b.8 August 1921 d.7 October 1992
BM BCh Oxon(1945) MA(1950) DM(1951) DPM(1956) MRCP(1966) FRCPsych(1971) FRCP(1972)
Christopher (Kit) Ounsted was born in London, the second son of Laurence John Ounsted who, after retiring from the City, trained for the Clergy at the age of 73. Father and son were Freemen of the City of London and Liverymen of the Mercer’s Company. Kit was educated at Christ's Hospital School and University College Oxford, where he was a War Memorial scholar. His medical training was at the Radcliffe Infirmary where he won the Theodore Williams Prize in pathology. After house jobs in paediatrics in Sheffield and London, he spent two years in the RAF. Later he returned to paediatrics and the Radcliffe Infirmary as registrar to Victoria Smallpeice (q.v.). He became research assistant in paediatric neurology with support from the regional hospital board for seven years, from 1948-55, and subsequently trained in psychiatry with Ian Skottowe [Munk's Roll, Vol.VIII, p.467] at the Warneford Hospital, while also holding the Ernest Hart scholarship of the BMA for research in paediatric neurology. By 1957 he was appointed consultant physician and medical director of the Park Hospital, formerly a neurosis unit, which he launched as the Park Hospital for Children and which he was to make internationally renowned.
The hospital served as the base for child and adolescent psychiatry for much of the Oxford region and the sole inpatient facility. It attracted the more severe and arcane conditions in patients, who became the subjects of a wide variety of research endeavours across the range of developmental neuropsychiatry. ‘Developmental medicine’ was Kit’s favoured description of his work if he was obliged to expand beyond ‘physician’. This clever euphemism for areas of medicine subject to fashionable changes in nomenclature was also, for him, the best way of referring to the study of individual biographies as subjects for science.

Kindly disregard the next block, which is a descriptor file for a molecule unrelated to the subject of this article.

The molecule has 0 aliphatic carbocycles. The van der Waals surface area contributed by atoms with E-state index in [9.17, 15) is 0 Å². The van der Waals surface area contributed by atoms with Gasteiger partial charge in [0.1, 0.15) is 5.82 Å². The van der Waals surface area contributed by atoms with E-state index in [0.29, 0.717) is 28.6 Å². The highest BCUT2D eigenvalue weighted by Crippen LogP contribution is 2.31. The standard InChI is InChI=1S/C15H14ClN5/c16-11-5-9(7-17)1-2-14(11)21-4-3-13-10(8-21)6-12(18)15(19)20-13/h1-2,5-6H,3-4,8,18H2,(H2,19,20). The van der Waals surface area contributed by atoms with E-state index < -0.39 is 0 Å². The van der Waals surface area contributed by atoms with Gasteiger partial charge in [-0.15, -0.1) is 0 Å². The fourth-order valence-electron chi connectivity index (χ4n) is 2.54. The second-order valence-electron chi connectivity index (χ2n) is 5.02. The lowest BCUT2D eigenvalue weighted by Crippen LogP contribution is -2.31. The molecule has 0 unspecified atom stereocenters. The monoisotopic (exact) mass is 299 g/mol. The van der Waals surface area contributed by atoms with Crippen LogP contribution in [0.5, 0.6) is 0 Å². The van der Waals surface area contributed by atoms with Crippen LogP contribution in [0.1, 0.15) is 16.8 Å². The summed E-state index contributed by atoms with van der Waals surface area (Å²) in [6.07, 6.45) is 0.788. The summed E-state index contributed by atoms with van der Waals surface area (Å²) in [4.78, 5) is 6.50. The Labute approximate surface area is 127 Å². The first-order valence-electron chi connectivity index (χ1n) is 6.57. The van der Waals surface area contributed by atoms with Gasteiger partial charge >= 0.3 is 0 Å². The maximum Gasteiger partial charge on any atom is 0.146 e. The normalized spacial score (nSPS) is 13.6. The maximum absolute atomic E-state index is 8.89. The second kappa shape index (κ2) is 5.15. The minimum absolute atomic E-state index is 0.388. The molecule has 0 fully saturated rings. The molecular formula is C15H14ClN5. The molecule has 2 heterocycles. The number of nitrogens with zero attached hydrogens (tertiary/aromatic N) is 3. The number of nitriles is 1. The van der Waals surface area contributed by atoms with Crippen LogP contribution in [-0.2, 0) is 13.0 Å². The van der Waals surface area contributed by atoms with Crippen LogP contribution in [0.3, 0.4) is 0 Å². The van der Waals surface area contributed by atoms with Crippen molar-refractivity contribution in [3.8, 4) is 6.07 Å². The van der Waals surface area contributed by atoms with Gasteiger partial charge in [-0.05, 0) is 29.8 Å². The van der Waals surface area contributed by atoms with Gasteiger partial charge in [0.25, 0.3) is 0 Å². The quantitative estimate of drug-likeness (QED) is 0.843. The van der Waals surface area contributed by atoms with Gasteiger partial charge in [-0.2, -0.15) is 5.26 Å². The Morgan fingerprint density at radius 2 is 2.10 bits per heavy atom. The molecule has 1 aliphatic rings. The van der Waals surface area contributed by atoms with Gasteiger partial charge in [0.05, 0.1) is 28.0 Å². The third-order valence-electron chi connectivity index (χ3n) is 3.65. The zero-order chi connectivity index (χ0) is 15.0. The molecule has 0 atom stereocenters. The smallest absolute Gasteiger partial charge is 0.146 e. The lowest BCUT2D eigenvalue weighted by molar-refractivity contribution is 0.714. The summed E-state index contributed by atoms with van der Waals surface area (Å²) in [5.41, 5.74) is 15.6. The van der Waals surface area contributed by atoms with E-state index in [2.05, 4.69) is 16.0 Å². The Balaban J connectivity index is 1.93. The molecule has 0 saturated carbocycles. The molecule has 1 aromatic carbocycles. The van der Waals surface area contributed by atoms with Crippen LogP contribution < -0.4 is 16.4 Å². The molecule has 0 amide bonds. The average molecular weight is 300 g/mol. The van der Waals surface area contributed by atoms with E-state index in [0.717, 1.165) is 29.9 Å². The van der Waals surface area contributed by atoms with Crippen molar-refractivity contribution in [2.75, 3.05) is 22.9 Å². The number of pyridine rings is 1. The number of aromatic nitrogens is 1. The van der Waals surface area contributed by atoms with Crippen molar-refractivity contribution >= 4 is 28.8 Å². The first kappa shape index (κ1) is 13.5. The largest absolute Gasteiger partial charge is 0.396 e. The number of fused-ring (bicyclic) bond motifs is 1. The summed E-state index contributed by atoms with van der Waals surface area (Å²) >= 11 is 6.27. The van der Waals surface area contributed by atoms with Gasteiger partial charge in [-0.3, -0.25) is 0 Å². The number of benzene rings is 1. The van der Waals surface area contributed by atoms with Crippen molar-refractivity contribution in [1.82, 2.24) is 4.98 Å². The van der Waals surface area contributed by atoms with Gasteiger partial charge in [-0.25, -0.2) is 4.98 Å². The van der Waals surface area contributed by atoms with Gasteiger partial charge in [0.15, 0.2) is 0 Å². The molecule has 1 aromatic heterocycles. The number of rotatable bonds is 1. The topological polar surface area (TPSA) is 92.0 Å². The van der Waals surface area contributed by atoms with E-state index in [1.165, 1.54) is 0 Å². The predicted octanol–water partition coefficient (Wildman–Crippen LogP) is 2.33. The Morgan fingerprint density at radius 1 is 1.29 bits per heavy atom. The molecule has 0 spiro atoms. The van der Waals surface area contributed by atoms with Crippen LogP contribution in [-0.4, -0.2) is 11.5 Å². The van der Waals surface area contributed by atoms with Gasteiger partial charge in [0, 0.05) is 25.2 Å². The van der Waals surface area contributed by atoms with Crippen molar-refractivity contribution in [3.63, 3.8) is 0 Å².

Kit Ounsted’s professional colleagues, in all disciplines that worked at the Park Hospital, benefited from the enthusiasm and novel thinking of a consultant physician who recognized and valued their work and their worth. He helped realize the potential in teachers, paediatricians, occupational therapists and psychologists, psychiatrists and social workers, nurses and technicians. Equally, he valued and facilitated his patients’ development which he would nurture over many years.
It was the unfolding of the biographies in his patients with temporal lobe epilepsy which was the key element in his two, jointly authored, monographs on that topic. His studies of epilepsy, founded in his years with Victoria Smallpeice, also informed his other collaborative work on sex differences in diseases and infantle autism. His collaborators benefited from Ounsted’s attachment to the descriptive work of Darwin and that of the ethologists Lorenz and Tindenberg. Naturalistic descriptions of children’s behaviour was, to his mind, a proper science. His paper on ‘The hyperkinetic syndrome in epileptic children’ was a brilliant vindication of this approach.
From the moment of establishing the Park Hospital for Children, collaborative work became his major concern and he placed his ideas in the hands and minds of his many colleagues. He thus came to realize the evident fact of the deliberate abuse of children and it was he who bore the burden of the management of these children and their families which enabled the important research of his colleagues. The burden of the hurts and duplicity, and the administrative work involved, were painful to him yet from these collaborative studies fundamental observations about ‘gaze aversion’ and ‘frozen watchfulness’ came into being.
Ounsted’s successful clinical work at the Park Hospital for Children led to the setting up of a separate adolescent unit and his work with epileptic children and their families was recognized when it became the National Centre for Children with Epilepsy. He was also able to help his wife Margaret become prominent in her own right in the field of foetal growth and early infant development.
To understand Kit Ounsted it is necessary to appreciate the prodigious scale of his intelligence, the speed of his reading and his extraordinary capacity for problem analysis. His interests outside medicine lay in nature and in words. He favoured zoos such as that in Jersey, and books such as Jeremy Taylor’s Holy living (extracts) London, Marcus Ward & Co, 1884. He read poetry extensively, and the works of Jane Austin throughout each year. His family relations led back to Nelson yet his reading of history confirmed him as a devotee of Wellington. He taught that some doctors at least must be available to pause and work reflectively with people who had problems and what he gave unstintingly to patients and colleagues alike was his time.
Margaret, also a physician, died in 1988 and Kit lost not only his devoted companion and mother of his four children but also an attentive and supportive professional colleague. Two of their children are physicians.
J M M Lindsay
[Brit.med.J., 1993,306,512; The Times, 27 Oct 1992;The Independent, 13 Oct 1992,Brit.med.J., 1989,296,45]
(Volume IX, page 402)
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